To outsiders, Diavata may seem like a sleepy village tucked in the rolling hills and bucolic landscape beyond Thessaloniki, Greece's second-largest city. But it's actually a flashpoint of nationalism, packed with far-right groups bent on keeping Greece for Greeks only.
Just years ago and at the height of Europe's refugee crisis, violent demonstrations emerged out of the region as authorities moved to set up some of the nation's first migrant camps.
Then, months later, locals in surrounding districts kept their kids home, padlocking the gates of state schools to block migrant children from seeking education in Greek classrooms.
Now, nationalists in Diavata are organizing an all-you-can-eat pork-and-booze-fest, with wafting smells of grilled pork and wine, next to the area's mostly Muslim refugee camp.
No more warm welcome
Pork and alcohol are strictly forbidden in Islam. "It's a new and innovative protest to show our opposition to continued inflows of illegal migrants," says Dimitris Ziambazis, the head organizer and leader of the nationalist United Macedonians group. "This situation cannot continue."
"Our homes and communities are turning into ghettos, and we will not stand for it," he adds.
Greece is a predominantly Orthodox Christian state, and as large numbers of Muslim migrants have entered the country, Ziambazis and thousands of Greek nationalists have labeled Islam a "dire threat."
"It is high time authorities wake up and realize what's really happening here," warns Ziambazis.
Leftist parliamentarians and human rights groups have condemned the provocative protest, set for Sunday. They say it bodes badly for a country that just decades ago welcomed more than 600,000 Albanians, who are majority Muslim, allowing them to assimilate and start a new life here.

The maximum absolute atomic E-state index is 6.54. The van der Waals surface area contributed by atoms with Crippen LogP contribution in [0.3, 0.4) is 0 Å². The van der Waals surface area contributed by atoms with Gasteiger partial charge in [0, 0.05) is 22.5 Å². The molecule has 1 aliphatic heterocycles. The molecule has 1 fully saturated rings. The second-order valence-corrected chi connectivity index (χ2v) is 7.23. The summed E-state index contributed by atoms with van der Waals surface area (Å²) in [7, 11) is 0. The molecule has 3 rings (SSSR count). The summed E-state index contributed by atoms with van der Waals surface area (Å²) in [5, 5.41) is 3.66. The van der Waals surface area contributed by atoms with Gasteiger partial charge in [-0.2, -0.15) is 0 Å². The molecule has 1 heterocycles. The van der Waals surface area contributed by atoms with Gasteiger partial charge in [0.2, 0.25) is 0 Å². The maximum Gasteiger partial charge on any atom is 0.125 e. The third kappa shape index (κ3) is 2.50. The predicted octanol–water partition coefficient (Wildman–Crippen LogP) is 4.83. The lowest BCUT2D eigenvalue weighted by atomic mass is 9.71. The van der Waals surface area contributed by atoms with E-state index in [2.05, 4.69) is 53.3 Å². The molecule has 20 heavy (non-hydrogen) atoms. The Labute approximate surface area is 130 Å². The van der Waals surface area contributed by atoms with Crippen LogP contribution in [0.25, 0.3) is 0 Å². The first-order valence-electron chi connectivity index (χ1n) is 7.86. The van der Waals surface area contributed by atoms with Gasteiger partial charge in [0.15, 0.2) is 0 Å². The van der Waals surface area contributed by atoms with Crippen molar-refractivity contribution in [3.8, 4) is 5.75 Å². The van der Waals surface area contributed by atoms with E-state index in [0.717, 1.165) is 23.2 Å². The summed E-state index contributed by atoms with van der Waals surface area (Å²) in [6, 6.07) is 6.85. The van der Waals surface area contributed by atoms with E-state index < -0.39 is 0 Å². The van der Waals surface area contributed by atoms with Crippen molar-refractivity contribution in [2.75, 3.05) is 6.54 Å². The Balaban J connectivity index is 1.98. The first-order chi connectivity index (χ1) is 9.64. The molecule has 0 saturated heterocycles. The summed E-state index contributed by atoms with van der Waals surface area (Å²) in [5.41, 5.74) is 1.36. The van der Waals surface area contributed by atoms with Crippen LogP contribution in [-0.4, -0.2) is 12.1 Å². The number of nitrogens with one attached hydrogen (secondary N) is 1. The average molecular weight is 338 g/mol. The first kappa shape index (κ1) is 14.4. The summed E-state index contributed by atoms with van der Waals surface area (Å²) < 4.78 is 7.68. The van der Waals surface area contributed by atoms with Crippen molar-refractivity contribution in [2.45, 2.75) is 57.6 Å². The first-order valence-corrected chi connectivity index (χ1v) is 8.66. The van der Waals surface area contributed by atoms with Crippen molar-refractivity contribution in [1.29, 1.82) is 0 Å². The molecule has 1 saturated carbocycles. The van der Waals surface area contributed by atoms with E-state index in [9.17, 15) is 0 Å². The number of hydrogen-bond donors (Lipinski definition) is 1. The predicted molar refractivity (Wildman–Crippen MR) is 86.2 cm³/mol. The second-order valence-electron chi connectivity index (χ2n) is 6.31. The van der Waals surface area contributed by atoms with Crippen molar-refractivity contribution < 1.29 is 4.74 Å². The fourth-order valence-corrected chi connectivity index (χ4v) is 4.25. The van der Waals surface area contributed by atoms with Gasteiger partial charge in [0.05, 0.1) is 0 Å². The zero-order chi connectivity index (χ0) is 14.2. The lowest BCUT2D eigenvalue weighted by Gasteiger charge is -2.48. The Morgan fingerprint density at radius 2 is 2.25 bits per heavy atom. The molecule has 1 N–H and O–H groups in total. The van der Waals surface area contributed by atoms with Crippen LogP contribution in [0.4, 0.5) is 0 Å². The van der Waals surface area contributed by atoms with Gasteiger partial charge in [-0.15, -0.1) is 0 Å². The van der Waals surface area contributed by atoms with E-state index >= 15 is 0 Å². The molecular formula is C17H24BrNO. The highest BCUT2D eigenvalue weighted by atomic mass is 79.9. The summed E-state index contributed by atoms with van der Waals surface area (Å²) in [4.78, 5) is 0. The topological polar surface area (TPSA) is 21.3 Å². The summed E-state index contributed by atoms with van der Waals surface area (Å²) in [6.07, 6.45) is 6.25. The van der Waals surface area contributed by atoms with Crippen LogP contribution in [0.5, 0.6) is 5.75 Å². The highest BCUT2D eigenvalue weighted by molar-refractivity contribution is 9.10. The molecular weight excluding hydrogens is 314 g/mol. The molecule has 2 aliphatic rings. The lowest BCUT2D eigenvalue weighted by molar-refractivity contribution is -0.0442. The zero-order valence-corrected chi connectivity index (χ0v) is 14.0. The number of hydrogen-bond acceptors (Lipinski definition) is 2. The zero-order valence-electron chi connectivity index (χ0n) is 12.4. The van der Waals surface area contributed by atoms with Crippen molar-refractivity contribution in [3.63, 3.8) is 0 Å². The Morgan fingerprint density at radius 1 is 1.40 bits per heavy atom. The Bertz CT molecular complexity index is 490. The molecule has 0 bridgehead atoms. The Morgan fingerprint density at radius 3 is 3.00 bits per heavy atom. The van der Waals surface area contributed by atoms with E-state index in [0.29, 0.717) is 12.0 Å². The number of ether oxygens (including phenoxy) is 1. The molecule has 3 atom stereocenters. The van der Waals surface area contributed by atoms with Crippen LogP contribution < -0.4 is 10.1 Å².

But it seems Greece's ancient tradition of hospitality to strangers is dying out fast.
At the height of the 2015-2016 refugee crisis, some 60,000 refugees, mainly from Syria, were left stranded in the country as neighboring Balkan states threw up steel walls and fences to block their passage to the heart of Europe. Athens agreed to take in the stranded refugees.
More recently, over 55,000 asylum-seekers have arrived from Turkey since the start of this year, with monthly entries rocketing from 1,486 in February to 10,551 in September, according to UN data.
Read more: Refugees in an 'enemy country': Exiled Turks in Thessaloniki
This new influx of mainly Muslim asylum-seekers from Syria, Afghanistan, Iraq and Pakistan is being met with increasing hostility. Government plans to relocate thousands of refugees to the Greek mainland and other parts of the country to ease overcrowded migrant camps on a host of Aegean islands are being challenged.
Just this week, mobs of angry protesters in Giannitsa, another city in northern Greece, took to the streets, blocking buses that had been charted by the state to resettle hundreds of migrants and their families. On the Aegean island of Kos, the mayor led hundreds of locals in a march to barricade the port and block hundreds of migrants from being shipped there. And on another tiny island, Leros, local leaders took to the streets, vowing to evict migrants living on side streets and in abandoned homes if the government fails to act.
New government, new migration policy